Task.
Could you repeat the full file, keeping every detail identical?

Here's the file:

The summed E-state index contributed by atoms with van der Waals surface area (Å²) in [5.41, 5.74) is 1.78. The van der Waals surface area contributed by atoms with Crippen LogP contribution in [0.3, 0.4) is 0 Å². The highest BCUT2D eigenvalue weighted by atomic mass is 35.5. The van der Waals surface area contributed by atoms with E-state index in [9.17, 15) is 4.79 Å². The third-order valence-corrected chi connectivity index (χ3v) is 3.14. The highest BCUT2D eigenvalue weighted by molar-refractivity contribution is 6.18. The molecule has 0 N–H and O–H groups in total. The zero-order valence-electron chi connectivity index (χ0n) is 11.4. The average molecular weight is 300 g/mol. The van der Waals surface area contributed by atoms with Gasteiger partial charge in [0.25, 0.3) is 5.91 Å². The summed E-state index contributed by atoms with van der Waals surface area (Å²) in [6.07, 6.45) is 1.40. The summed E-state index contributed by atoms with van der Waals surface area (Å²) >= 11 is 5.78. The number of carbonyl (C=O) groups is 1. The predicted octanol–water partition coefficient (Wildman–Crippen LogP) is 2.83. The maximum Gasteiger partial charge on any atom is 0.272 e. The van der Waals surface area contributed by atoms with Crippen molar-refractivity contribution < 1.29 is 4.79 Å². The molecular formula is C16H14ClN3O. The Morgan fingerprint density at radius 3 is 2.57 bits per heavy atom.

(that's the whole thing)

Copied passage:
The summed E-state index contributed by atoms with van der Waals surface area (Å²) in [5.41, 5.74) is 1.78. The van der Waals surface area contributed by atoms with Crippen LogP contribution in [0.3, 0.4) is 0 Å². The highest BCUT2D eigenvalue weighted by atomic mass is 35.5. The van der Waals surface area contributed by atoms with E-state index in [9.17, 15) is 4.79 Å². The third-order valence-corrected chi connectivity index (χ3v) is 3.14. The highest BCUT2D eigenvalue weighted by molar-refractivity contribution is 6.18. The molecule has 0 N–H and O–H groups in total. The zero-order valence-electron chi connectivity index (χ0n) is 11.4. The average molecular weight is 300 g/mol. The van der Waals surface area contributed by atoms with Gasteiger partial charge in [0.25, 0.3) is 5.91 Å². The summed E-state index contributed by atoms with van der Waals surface area (Å²) in [6.07, 6.45) is 1.40. The summed E-state index contributed by atoms with van der Waals surface area (Å²) >= 11 is 5.78. The number of carbonyl (C=O) groups is 1. The predicted octanol–water partition coefficient (Wildman–Crippen LogP) is 2.83. The maximum Gasteiger partial charge on any atom is 0.272 e. The van der Waals surface area contributed by atoms with Crippen molar-refractivity contribution < 1.29 is 4.79 Å². The molecular formula is C16H14ClN3O. The Morgan fingerprint density at radius 3 is 2.57 bits per heavy atom.